The Discovery It was the year 1819; the Sun was shining bright in the sky and a group of young British officers are walking through the forest on a hunt. They are joking and talking when one of them spots a tiger and the chase begins. The officers give chase. Their feet are pounding the ground and the tiger runs down a valley.
The British officers reach the bottom of the valley and find themselves confronted by rich vegetation. The valley is like paradise… there are monkeys swinging from the branches… birds singing… the rushing flow of the river. The officers are struck by the peace and beauty of the valley and investigate further.
Across a valley, they saw a line of rock ridged with watercourses and protected by a lush green cover. Their curiosity was aroused and they ventured to investigate. Little did they know that behind an innocent curtain of wild foliage lay a treasure beyond their wildest imagination.
These are the Ajanta caves, paying tribute to a glorious past and the invincible spirit of man. They are some of the finest examples of rock-cut temples in the world and, indeed, a pioneering endeavour in the whole of Asia.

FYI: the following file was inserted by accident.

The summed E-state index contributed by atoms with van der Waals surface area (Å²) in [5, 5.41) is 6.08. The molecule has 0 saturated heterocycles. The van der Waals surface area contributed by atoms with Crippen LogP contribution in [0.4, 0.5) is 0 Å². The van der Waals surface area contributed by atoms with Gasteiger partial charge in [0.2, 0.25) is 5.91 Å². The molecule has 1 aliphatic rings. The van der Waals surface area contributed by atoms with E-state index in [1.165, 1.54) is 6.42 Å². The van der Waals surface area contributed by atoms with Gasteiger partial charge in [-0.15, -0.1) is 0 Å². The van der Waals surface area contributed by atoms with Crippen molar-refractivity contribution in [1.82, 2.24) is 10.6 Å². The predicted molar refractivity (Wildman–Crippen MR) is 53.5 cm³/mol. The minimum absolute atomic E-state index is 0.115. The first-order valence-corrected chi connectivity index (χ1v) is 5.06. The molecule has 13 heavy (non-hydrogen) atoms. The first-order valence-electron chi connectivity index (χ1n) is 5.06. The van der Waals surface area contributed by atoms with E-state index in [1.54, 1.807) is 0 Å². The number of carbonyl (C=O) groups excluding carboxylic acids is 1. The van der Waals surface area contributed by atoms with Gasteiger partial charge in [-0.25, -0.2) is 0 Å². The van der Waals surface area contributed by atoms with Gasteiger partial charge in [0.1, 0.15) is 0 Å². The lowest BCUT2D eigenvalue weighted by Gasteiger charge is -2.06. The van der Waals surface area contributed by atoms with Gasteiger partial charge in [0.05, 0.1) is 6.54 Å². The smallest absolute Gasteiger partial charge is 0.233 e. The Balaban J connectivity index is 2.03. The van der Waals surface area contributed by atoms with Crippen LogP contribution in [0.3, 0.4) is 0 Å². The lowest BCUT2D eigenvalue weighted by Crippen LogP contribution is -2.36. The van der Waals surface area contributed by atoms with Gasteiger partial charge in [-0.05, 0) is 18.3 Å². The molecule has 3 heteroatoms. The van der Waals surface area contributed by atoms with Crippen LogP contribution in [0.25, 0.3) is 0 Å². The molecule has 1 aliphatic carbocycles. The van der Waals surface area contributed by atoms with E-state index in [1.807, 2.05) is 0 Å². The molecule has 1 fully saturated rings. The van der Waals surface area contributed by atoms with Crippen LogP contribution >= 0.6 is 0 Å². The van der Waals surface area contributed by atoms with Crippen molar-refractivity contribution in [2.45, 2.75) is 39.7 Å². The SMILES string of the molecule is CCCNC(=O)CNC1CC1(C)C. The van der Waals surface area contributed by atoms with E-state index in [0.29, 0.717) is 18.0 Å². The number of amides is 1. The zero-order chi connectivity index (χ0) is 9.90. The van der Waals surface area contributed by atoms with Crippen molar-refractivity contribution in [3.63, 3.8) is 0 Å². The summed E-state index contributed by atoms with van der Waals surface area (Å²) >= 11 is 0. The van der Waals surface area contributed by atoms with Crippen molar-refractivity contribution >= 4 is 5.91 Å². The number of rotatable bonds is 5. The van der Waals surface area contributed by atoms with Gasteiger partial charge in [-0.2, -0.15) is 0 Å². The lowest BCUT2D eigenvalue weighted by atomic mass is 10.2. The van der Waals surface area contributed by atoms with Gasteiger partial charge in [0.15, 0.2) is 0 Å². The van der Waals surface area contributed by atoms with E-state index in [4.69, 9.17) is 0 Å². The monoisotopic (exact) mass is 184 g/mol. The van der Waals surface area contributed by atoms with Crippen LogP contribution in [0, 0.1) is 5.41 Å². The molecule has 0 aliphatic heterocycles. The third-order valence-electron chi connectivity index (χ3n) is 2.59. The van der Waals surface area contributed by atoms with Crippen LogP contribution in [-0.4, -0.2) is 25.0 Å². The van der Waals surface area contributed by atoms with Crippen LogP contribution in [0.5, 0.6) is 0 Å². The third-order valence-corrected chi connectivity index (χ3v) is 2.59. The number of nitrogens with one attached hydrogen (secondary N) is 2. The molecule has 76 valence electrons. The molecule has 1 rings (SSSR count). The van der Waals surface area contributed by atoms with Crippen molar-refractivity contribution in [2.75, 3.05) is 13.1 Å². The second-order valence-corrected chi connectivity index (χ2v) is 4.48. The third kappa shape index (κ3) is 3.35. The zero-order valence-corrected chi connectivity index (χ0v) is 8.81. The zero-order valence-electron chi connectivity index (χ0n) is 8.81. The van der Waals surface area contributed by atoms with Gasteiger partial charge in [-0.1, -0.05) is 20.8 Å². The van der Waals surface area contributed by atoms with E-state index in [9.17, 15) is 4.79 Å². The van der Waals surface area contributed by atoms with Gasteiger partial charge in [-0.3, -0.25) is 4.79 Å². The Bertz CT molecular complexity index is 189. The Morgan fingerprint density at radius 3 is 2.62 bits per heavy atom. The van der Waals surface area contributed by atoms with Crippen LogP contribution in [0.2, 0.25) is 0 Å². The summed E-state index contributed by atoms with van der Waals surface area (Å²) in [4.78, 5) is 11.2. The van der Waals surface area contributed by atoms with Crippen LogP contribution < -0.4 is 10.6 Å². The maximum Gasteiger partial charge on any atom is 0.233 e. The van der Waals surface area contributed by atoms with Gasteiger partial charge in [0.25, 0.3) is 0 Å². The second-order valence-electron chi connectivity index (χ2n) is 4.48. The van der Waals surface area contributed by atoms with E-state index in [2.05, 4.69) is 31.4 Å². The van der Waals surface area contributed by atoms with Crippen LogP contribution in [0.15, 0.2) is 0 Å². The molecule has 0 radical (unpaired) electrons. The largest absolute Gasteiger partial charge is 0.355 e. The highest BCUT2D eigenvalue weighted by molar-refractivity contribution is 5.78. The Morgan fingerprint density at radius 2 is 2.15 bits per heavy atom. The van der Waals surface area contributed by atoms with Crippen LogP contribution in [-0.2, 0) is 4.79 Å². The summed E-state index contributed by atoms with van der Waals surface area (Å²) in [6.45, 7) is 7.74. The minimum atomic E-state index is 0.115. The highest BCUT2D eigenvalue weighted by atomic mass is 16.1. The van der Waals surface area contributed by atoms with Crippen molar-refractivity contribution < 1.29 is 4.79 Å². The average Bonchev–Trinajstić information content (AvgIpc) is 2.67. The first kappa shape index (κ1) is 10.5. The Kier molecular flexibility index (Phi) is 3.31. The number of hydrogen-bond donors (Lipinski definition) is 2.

The History The Buddhist Caves of Ajanta, located in Maharashtra, were built from 200BC to 600AD almost 300 years after the death of The Buddha, when the reverence of its followers had reached its peak. These caves and their sculptures were developed over 800 years. For almost 1200 years then, they were abandoned and forgotten. Interestingly, its isolation contributed to its excellent preservation in which some of the remarkable paintings remain to this day.
Though initially conceptualized to house the monks, these caves eventually developed as a part of a highly sophisticated, graphically rich culture that evolved for over a thousand years.
Moving through the caves, one can actually experience the time warp and the evolution of story telling through the visual medium. Ajanta is a three-dimensional canvas, capturing the changing forms of art, culture, architecture, attires, jewelry, fashion, culinary rituals painted in the most earthen Indian colours.
About This Film This documentary takes us back in time. We feel the peace and tranquillity of the ancient monastery while we see breath taking images of painting and sculpture. Most of the caves are now closed to photography and the images you see here are rare.
The film explores the historical, technological and ecstatic value of the caves and their sculptures and paintings.
The DVD is a must have if one is interested in ancient history, is a traveller, or just a student of life.
The Ajanta Caves are listed as a World Heritage Site by the UNESCO.